Skate Skiing – The #1 Thing

What’s the most important thing we try to do when skate skiing? Weight transfer, push off, balance, glide, foot return, leg drive?

The answer is more nuanced than just one or two of the things listed above. At the very core of everything that we try to do on skate skis, at the very core of every tip, trick, or tactic, is on thing…

“Move your center of mass toward the base of the support to direct pressure along the length of the ski.”

It’s a mouth full. But it’s true. I should say, it’s the most comprehensive “true” statement that I have come across. After pondering this statement, skiing this statement, and teaching this statement for a few seasons, I can’t think of a time when racing, training, or skiing for fun that this fundamental statement isn’t accurate.

Even at the end of a double cycle when my center of mass moves behind my feet and more pressure moves toward the tails of my skis, I believe this statement still is helpful. I’m moving and adjusting my center of mass over my base of support to direct pressure along the length of my skis.

At that moment in double pole, I’m moving my center of gravity toward the rear of my base of support to apply more pressure on the tails of my skis so that I get more acceleration from my skis.

The statement as become my litmus test. When I watch skiers ski, especially when I’m coaching a skier or group of skiers, I look to see what their center of mass is doing in relationship to their base of support and how it effects the power generated through their skis.

Then the next most important question, why? Why are they successful or not successful manipulating their center of mass toward their skis to create, maximize, or maintain glide efficiently?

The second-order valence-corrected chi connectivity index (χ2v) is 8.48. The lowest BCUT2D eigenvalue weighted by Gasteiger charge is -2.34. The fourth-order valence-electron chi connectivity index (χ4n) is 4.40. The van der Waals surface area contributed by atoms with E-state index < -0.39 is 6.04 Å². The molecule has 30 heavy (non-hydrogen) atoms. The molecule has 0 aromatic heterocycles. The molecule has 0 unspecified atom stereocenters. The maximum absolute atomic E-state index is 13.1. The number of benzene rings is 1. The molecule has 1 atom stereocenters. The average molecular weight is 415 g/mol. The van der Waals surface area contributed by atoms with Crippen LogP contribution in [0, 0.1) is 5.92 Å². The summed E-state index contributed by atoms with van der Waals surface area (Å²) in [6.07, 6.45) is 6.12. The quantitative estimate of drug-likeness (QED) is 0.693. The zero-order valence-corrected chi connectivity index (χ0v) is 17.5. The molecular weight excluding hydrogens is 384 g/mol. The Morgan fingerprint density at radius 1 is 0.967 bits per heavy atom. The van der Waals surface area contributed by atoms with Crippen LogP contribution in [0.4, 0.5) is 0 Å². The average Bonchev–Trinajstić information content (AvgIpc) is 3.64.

Is it because they are not transferring their weight toward the new ski? Are they not getting a solid push off in order to move themselves toward the new skate ski? Are their feet not returning underneath them? How about their poling? Do the poles contribute to moving their center of mass toward their skis? Or do the poles only accelerate the ski and do nothing synergistically with weight transfer?

In this video, I’ll demonstrate what this looks like and two drills that I hope will get you feeling directing pressure along the length of the ski and moving your center of mass over your base of support.


tomijs91 says:

What’s the music track at 04:19?

Claudio Raffi says:

Bravo ottimo maestro.

Mike Sasin says:

This was really awesome. Bookmarked and will watch again.

Marcin Natusiewicz says:

Man, great drills ! Thanks a lot for videos and keep them coming – looking forward to something for V1 offset for very steep hills – more than on the video you posted in 2015

Mikhail Denezhkin says:

It is great! Waiting for #2 #3 and so on.

Martin Wiesiolek says:

I think that the variation of the split skate the combines directing pressure along the length of the ski with transferring weight over the ski is a fantastic progression for split skate. Often the spit skate alone was difficult to connect or place within the continuum of phases of skiing. It felt a bit abstract to many. I really like the idea of playing with both in sequence: split skate and then split skate with moving of COM over the ski. Thanks! Excellent!

Christian Oestreich says:

Welcome back. Thanks for the great videos!

R B says:

x-country is sooooo gay!

Alexandr Mukhnitsky says:

Man, your ski glide is just perfect 🙂

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